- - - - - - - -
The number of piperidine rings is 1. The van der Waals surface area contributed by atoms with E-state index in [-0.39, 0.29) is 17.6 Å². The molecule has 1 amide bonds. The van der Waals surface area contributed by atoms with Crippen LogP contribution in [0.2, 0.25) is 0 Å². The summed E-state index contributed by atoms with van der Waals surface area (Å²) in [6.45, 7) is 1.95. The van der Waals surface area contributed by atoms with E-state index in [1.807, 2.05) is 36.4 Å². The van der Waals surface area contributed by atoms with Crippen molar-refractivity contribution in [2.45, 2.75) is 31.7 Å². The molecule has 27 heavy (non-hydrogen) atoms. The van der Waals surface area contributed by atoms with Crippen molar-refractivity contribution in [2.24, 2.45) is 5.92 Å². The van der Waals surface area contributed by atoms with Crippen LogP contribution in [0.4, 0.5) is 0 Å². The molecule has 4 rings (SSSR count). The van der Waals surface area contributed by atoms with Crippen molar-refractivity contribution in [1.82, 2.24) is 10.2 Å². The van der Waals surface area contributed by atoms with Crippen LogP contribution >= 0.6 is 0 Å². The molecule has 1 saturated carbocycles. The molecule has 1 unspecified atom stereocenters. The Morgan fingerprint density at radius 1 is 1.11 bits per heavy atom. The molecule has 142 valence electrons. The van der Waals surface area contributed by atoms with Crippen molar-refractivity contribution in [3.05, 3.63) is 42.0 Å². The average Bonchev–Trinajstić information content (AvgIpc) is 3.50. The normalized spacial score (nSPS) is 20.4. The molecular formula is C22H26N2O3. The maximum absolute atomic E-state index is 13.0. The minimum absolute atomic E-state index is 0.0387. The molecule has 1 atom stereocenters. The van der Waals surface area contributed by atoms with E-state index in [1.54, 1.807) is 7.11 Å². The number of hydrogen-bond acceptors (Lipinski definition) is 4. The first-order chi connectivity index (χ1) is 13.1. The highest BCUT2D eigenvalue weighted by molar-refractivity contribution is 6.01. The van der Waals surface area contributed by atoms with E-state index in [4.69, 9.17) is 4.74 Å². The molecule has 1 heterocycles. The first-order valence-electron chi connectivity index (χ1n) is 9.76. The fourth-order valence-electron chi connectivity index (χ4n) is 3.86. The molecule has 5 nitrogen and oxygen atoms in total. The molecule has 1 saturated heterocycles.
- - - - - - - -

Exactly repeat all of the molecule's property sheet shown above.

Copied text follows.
The number of piperidine rings is 1. The van der Waals surface area contributed by atoms with E-state index in [-0.39, 0.29) is 17.6 Å². The molecule has 1 amide bonds. The van der Waals surface area contributed by atoms with Crippen LogP contribution in [0.2, 0.25) is 0 Å². The summed E-state index contributed by atoms with van der Waals surface area (Å²) in [6.45, 7) is 1.95. The van der Waals surface area contributed by atoms with E-state index in [1.807, 2.05) is 36.4 Å². The van der Waals surface area contributed by atoms with Crippen molar-refractivity contribution in [2.45, 2.75) is 31.7 Å². The molecule has 27 heavy (non-hydrogen) atoms. The van der Waals surface area contributed by atoms with Crippen molar-refractivity contribution in [2.24, 2.45) is 5.92 Å². The van der Waals surface area contributed by atoms with Crippen LogP contribution in [0.4, 0.5) is 0 Å². The molecule has 4 rings (SSSR count). The van der Waals surface area contributed by atoms with Crippen molar-refractivity contribution in [1.82, 2.24) is 10.2 Å². The van der Waals surface area contributed by atoms with Crippen LogP contribution >= 0.6 is 0 Å². The molecule has 1 saturated carbocycles. The molecule has 1 unspecified atom stereocenters. The Morgan fingerprint density at radius 1 is 1.11 bits per heavy atom. The molecule has 142 valence electrons. The van der Waals surface area contributed by atoms with Crippen molar-refractivity contribution in [3.05, 3.63) is 42.0 Å². The average Bonchev–Trinajstić information content (AvgIpc) is 3.50. The normalized spacial score (nSPS) is 20.4. The molecular formula is C22H26N2O3. The maximum absolute atomic E-state index is 13.0. The minimum absolute atomic E-state index is 0.0387. The molecule has 1 atom stereocenters. The van der Waals surface area contributed by atoms with E-state index in [1.54, 1.807) is 7.11 Å². The number of hydrogen-bond acceptors (Lipinski definition) is 4. The first-order chi connectivity index (χ1) is 13.1. The highest BCUT2D eigenvalue weighted by molar-refractivity contribution is 6.01. The van der Waals surface area contributed by atoms with E-state index in [4.69, 9.17) is 4.74 Å². The molecule has 1 heterocycles. The first-order valence-electron chi connectivity index (χ1n) is 9.76. The fourth-order valence-electron chi connectivity index (χ4n) is 3.86. The molecule has 5 nitrogen and oxygen atoms in total. The molecule has 1 saturated heterocycles.